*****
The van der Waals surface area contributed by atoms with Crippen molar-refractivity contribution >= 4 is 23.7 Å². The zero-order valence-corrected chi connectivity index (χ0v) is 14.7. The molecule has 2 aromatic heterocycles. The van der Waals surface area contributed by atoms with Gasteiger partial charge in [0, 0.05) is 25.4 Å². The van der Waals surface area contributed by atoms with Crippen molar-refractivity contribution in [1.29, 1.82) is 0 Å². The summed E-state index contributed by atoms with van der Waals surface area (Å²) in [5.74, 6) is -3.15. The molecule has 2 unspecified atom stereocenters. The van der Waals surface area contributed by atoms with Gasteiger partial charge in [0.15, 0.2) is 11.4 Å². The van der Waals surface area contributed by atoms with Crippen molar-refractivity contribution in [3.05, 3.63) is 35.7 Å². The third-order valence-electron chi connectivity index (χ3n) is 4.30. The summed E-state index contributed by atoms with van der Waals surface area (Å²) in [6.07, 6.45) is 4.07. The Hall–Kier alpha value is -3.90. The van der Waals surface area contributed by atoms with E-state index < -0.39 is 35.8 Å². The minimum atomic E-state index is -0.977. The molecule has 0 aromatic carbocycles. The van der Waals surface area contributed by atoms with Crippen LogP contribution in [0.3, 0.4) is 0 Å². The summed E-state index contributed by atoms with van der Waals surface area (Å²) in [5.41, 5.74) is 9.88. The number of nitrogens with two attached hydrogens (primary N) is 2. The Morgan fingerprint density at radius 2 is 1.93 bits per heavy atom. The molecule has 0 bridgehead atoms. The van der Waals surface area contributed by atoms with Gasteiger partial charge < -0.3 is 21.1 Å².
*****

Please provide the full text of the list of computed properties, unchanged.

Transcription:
The van der Waals surface area contributed by atoms with Crippen molar-refractivity contribution >= 4 is 23.7 Å². The zero-order valence-corrected chi connectivity index (χ0v) is 14.7. The molecule has 2 aromatic heterocycles. The van der Waals surface area contributed by atoms with Gasteiger partial charge in [0, 0.05) is 25.4 Å². The van der Waals surface area contributed by atoms with Crippen molar-refractivity contribution in [1.29, 1.82) is 0 Å². The summed E-state index contributed by atoms with van der Waals surface area (Å²) in [5.74, 6) is -3.15. The molecule has 2 unspecified atom stereocenters. The van der Waals surface area contributed by atoms with Gasteiger partial charge in [0.15, 0.2) is 11.4 Å². The van der Waals surface area contributed by atoms with Crippen molar-refractivity contribution in [3.05, 3.63) is 35.7 Å². The third-order valence-electron chi connectivity index (χ3n) is 4.30. The summed E-state index contributed by atoms with van der Waals surface area (Å²) in [6.07, 6.45) is 4.07. The Hall–Kier alpha value is -3.90. The van der Waals surface area contributed by atoms with E-state index < -0.39 is 35.8 Å². The minimum atomic E-state index is -0.977. The molecule has 0 aromatic carbocycles. The van der Waals surface area contributed by atoms with Crippen LogP contribution in [0.3, 0.4) is 0 Å². The summed E-state index contributed by atoms with van der Waals surface area (Å²) in [5.41, 5.74) is 9.88. The number of nitrogens with two attached hydrogens (primary N) is 2. The Morgan fingerprint density at radius 2 is 1.93 bits per heavy atom. The molecule has 0 bridgehead atoms. The van der Waals surface area contributed by atoms with Gasteiger partial charge < -0.3 is 21.1 Å².